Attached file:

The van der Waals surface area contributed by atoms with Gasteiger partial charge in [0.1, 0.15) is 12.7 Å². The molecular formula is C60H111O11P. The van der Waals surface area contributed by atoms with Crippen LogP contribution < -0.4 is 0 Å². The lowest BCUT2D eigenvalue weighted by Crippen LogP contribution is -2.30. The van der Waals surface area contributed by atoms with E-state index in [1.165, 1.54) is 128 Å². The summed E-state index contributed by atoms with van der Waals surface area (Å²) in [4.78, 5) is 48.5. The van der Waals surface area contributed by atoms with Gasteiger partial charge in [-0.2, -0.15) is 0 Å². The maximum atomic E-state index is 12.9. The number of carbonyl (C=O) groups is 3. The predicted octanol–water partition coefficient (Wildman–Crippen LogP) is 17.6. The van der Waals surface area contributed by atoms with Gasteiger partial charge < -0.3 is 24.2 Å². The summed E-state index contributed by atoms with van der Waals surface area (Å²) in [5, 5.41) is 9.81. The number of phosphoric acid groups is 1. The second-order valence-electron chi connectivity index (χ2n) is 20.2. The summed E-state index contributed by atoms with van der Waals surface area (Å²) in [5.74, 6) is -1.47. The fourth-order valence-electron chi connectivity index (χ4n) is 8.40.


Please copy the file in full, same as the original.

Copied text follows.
The van der Waals surface area contributed by atoms with Gasteiger partial charge in [0.1, 0.15) is 12.7 Å². The molecular formula is C60H111O11P. The van der Waals surface area contributed by atoms with Crippen LogP contribution < -0.4 is 0 Å². The lowest BCUT2D eigenvalue weighted by Crippen LogP contribution is -2.30. The van der Waals surface area contributed by atoms with E-state index in [1.165, 1.54) is 128 Å². The summed E-state index contributed by atoms with van der Waals surface area (Å²) in [4.78, 5) is 48.5. The van der Waals surface area contributed by atoms with Gasteiger partial charge in [-0.2, -0.15) is 0 Å². The maximum atomic E-state index is 12.9. The number of carbonyl (C=O) groups is 3. The predicted octanol–water partition coefficient (Wildman–Crippen LogP) is 17.6. The van der Waals surface area contributed by atoms with Gasteiger partial charge < -0.3 is 24.2 Å². The summed E-state index contributed by atoms with van der Waals surface area (Å²) in [5, 5.41) is 9.81. The number of phosphoric acid groups is 1. The second-order valence-electron chi connectivity index (χ2n) is 20.2. The summed E-state index contributed by atoms with van der Waals surface area (Å²) in [5.74, 6) is -1.47. The fourth-order valence-electron chi connectivity index (χ4n) is 8.40.